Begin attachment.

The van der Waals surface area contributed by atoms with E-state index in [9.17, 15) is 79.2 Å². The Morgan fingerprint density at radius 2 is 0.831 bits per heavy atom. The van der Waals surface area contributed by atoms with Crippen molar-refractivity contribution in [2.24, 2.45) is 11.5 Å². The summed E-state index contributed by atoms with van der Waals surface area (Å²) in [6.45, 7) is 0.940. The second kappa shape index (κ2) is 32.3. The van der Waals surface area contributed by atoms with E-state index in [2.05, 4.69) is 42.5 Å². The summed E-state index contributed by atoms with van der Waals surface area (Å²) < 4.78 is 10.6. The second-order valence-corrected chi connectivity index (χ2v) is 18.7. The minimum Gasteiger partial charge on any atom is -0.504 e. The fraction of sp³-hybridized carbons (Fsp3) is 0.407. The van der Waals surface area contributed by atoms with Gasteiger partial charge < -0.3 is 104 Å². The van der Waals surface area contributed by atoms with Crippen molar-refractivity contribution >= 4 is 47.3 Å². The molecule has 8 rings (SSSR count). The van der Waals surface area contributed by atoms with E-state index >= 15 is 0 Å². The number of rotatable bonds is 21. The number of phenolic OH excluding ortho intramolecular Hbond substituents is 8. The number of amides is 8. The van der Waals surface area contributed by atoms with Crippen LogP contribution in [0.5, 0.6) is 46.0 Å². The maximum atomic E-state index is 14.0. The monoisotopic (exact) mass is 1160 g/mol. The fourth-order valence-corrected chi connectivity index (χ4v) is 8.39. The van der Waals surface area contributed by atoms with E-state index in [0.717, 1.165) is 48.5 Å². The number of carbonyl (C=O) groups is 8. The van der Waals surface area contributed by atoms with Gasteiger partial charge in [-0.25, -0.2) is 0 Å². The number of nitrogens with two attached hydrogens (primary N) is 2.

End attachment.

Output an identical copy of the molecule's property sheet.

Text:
The van der Waals surface area contributed by atoms with E-state index in [9.17, 15) is 79.2 Å². The Morgan fingerprint density at radius 2 is 0.831 bits per heavy atom. The van der Waals surface area contributed by atoms with Crippen molar-refractivity contribution in [2.24, 2.45) is 11.5 Å². The summed E-state index contributed by atoms with van der Waals surface area (Å²) in [6.45, 7) is 0.940. The second kappa shape index (κ2) is 32.3. The van der Waals surface area contributed by atoms with E-state index in [2.05, 4.69) is 42.5 Å². The summed E-state index contributed by atoms with van der Waals surface area (Å²) < 4.78 is 10.6. The second-order valence-corrected chi connectivity index (χ2v) is 18.7. The minimum Gasteiger partial charge on any atom is -0.504 e. The fraction of sp³-hybridized carbons (Fsp3) is 0.407. The van der Waals surface area contributed by atoms with Gasteiger partial charge < -0.3 is 104 Å². The van der Waals surface area contributed by atoms with Crippen molar-refractivity contribution >= 4 is 47.3 Å². The molecule has 8 rings (SSSR count). The van der Waals surface area contributed by atoms with E-state index >= 15 is 0 Å². The number of rotatable bonds is 21. The number of phenolic OH excluding ortho intramolecular Hbond substituents is 8. The number of amides is 8. The van der Waals surface area contributed by atoms with Crippen LogP contribution in [0.5, 0.6) is 46.0 Å². The maximum atomic E-state index is 14.0. The monoisotopic (exact) mass is 1160 g/mol. The fourth-order valence-corrected chi connectivity index (χ4v) is 8.39. The van der Waals surface area contributed by atoms with E-state index in [0.717, 1.165) is 48.5 Å². The number of carbonyl (C=O) groups is 8. The van der Waals surface area contributed by atoms with Gasteiger partial charge in [-0.25, -0.2) is 0 Å². The number of nitrogens with two attached hydrogens (primary N) is 2.